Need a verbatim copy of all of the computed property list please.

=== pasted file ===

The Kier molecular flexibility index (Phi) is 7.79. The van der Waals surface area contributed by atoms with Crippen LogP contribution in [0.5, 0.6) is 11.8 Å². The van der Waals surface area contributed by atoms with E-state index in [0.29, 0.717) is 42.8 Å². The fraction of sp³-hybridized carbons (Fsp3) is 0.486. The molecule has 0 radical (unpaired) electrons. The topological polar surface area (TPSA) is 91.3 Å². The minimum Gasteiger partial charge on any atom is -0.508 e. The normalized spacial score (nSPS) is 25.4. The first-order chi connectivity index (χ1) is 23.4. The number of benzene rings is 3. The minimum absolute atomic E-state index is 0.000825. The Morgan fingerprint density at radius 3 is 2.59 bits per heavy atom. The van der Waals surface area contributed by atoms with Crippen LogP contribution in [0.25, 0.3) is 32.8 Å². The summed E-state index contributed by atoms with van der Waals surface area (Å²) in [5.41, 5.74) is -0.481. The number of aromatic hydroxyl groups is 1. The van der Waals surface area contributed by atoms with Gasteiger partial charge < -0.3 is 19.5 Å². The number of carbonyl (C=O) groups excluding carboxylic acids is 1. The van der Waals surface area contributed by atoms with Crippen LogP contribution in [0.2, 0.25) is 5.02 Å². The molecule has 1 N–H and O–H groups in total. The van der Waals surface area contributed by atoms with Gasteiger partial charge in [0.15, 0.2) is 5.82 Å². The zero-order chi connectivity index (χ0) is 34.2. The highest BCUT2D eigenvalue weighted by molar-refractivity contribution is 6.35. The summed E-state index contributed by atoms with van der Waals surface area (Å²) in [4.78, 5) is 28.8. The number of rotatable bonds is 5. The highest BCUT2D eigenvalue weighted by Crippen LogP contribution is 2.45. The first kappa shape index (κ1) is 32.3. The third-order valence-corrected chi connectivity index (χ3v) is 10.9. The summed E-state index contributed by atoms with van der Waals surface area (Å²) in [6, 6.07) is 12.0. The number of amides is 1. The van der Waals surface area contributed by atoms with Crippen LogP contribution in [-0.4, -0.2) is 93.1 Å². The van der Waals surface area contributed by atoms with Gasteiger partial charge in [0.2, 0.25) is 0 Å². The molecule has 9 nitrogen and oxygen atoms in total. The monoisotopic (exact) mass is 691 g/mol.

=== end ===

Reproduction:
The Kier molecular flexibility index (Phi) is 7.79. The van der Waals surface area contributed by atoms with Crippen LogP contribution in [0.5, 0.6) is 11.8 Å². The van der Waals surface area contributed by atoms with E-state index in [0.29, 0.717) is 42.8 Å². The fraction of sp³-hybridized carbons (Fsp3) is 0.486. The molecule has 0 radical (unpaired) electrons. The topological polar surface area (TPSA) is 91.3 Å². The minimum Gasteiger partial charge on any atom is -0.508 e. The normalized spacial score (nSPS) is 25.4. The first-order chi connectivity index (χ1) is 23.4. The number of benzene rings is 3. The minimum absolute atomic E-state index is 0.000825. The Morgan fingerprint density at radius 3 is 2.59 bits per heavy atom. The van der Waals surface area contributed by atoms with Crippen LogP contribution in [0.25, 0.3) is 32.8 Å². The summed E-state index contributed by atoms with van der Waals surface area (Å²) in [5.41, 5.74) is -0.481. The number of aromatic hydroxyl groups is 1. The van der Waals surface area contributed by atoms with Gasteiger partial charge < -0.3 is 19.5 Å². The number of carbonyl (C=O) groups excluding carboxylic acids is 1. The van der Waals surface area contributed by atoms with Crippen LogP contribution in [0.2, 0.25) is 5.02 Å². The molecule has 1 N–H and O–H groups in total. The van der Waals surface area contributed by atoms with Gasteiger partial charge in [0.15, 0.2) is 5.82 Å². The zero-order chi connectivity index (χ0) is 34.2. The highest BCUT2D eigenvalue weighted by molar-refractivity contribution is 6.35. The summed E-state index contributed by atoms with van der Waals surface area (Å²) in [4.78, 5) is 28.8. The number of rotatable bonds is 5. The highest BCUT2D eigenvalue weighted by Crippen LogP contribution is 2.45. The first kappa shape index (κ1) is 32.3. The third-order valence-corrected chi connectivity index (χ3v) is 10.9. The summed E-state index contributed by atoms with van der Waals surface area (Å²) in [6, 6.07) is 12.0. The number of amides is 1. The van der Waals surface area contributed by atoms with Crippen LogP contribution in [-0.4, -0.2) is 93.1 Å². The van der Waals surface area contributed by atoms with Gasteiger partial charge in [0.2, 0.25) is 0 Å². The molecule has 9 nitrogen and oxygen atoms in total. The monoisotopic (exact) mass is 691 g/mol.